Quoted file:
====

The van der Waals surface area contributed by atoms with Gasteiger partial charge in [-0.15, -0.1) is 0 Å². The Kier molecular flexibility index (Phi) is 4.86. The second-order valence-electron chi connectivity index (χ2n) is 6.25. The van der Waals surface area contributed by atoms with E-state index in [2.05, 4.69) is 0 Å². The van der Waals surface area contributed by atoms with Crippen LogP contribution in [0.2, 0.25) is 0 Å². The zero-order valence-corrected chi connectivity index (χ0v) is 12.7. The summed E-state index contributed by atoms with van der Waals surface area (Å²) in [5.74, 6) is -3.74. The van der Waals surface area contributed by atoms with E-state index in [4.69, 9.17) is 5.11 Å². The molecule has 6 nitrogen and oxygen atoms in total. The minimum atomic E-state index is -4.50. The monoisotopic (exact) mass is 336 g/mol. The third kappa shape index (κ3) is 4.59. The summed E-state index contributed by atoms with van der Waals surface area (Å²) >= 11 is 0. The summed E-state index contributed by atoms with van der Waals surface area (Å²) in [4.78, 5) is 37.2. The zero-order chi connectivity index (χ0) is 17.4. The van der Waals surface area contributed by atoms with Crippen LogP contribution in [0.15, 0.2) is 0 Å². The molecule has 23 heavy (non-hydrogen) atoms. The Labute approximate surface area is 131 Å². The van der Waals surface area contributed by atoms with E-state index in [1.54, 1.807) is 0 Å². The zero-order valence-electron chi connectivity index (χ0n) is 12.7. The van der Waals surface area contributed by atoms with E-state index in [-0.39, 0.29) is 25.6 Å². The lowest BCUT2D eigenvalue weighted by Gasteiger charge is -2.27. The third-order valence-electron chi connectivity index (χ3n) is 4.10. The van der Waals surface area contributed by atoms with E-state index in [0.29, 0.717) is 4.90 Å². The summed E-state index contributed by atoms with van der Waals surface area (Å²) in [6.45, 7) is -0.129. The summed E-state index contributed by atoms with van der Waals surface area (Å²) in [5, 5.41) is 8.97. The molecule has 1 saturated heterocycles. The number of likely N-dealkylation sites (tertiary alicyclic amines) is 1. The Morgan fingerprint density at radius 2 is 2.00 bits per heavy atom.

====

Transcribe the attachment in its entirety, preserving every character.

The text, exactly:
The van der Waals surface area contributed by atoms with Gasteiger partial charge in [-0.15, -0.1) is 0 Å². The Kier molecular flexibility index (Phi) is 4.86. The second-order valence-electron chi connectivity index (χ2n) is 6.25. The van der Waals surface area contributed by atoms with E-state index in [2.05, 4.69) is 0 Å². The van der Waals surface area contributed by atoms with Crippen LogP contribution in [0.2, 0.25) is 0 Å². The zero-order valence-corrected chi connectivity index (χ0v) is 12.7. The summed E-state index contributed by atoms with van der Waals surface area (Å²) in [5.74, 6) is -3.74. The van der Waals surface area contributed by atoms with E-state index in [4.69, 9.17) is 5.11 Å². The molecule has 6 nitrogen and oxygen atoms in total. The minimum atomic E-state index is -4.50. The monoisotopic (exact) mass is 336 g/mol. The third kappa shape index (κ3) is 4.59. The summed E-state index contributed by atoms with van der Waals surface area (Å²) >= 11 is 0. The summed E-state index contributed by atoms with van der Waals surface area (Å²) in [4.78, 5) is 37.2. The zero-order chi connectivity index (χ0) is 17.4. The van der Waals surface area contributed by atoms with Crippen LogP contribution in [0.15, 0.2) is 0 Å². The molecule has 23 heavy (non-hydrogen) atoms. The Labute approximate surface area is 131 Å². The van der Waals surface area contributed by atoms with E-state index in [1.54, 1.807) is 0 Å². The zero-order valence-electron chi connectivity index (χ0n) is 12.7. The van der Waals surface area contributed by atoms with E-state index in [-0.39, 0.29) is 25.6 Å². The lowest BCUT2D eigenvalue weighted by Gasteiger charge is -2.27. The third-order valence-electron chi connectivity index (χ3n) is 4.10. The van der Waals surface area contributed by atoms with E-state index in [0.29, 0.717) is 4.90 Å². The summed E-state index contributed by atoms with van der Waals surface area (Å²) in [6.45, 7) is -0.129. The summed E-state index contributed by atoms with van der Waals surface area (Å²) in [5, 5.41) is 8.97. The molecule has 1 saturated heterocycles. The number of likely N-dealkylation sites (tertiary alicyclic amines) is 1. The Morgan fingerprint density at radius 2 is 2.00 bits per heavy atom.